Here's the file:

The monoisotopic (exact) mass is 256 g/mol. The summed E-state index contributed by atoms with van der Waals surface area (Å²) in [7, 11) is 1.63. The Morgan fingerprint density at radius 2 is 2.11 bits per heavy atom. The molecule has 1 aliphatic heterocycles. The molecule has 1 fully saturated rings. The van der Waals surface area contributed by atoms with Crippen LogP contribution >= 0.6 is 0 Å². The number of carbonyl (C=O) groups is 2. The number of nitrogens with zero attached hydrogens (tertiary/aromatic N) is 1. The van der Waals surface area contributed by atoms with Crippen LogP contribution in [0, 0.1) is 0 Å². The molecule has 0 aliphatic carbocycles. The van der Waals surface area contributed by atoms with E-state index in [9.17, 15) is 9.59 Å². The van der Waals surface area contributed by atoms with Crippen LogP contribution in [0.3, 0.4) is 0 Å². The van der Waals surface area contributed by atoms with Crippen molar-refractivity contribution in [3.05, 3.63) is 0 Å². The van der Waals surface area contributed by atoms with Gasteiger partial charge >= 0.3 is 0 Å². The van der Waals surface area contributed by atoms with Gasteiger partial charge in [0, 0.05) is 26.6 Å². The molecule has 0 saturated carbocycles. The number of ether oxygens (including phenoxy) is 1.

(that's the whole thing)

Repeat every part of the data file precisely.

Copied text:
The monoisotopic (exact) mass is 256 g/mol. The summed E-state index contributed by atoms with van der Waals surface area (Å²) in [7, 11) is 1.63. The Morgan fingerprint density at radius 2 is 2.11 bits per heavy atom. The molecule has 1 aliphatic heterocycles. The molecule has 1 fully saturated rings. The van der Waals surface area contributed by atoms with Crippen LogP contribution >= 0.6 is 0 Å². The number of carbonyl (C=O) groups is 2. The number of nitrogens with zero attached hydrogens (tertiary/aromatic N) is 1. The van der Waals surface area contributed by atoms with Crippen LogP contribution in [0, 0.1) is 0 Å². The molecule has 0 aliphatic carbocycles. The van der Waals surface area contributed by atoms with E-state index in [9.17, 15) is 9.59 Å². The van der Waals surface area contributed by atoms with Crippen LogP contribution in [0.3, 0.4) is 0 Å². The van der Waals surface area contributed by atoms with Crippen molar-refractivity contribution in [3.05, 3.63) is 0 Å². The van der Waals surface area contributed by atoms with Gasteiger partial charge >= 0.3 is 0 Å². The van der Waals surface area contributed by atoms with Gasteiger partial charge in [0, 0.05) is 26.6 Å². The molecule has 0 saturated carbocycles. The number of ether oxygens (including phenoxy) is 1.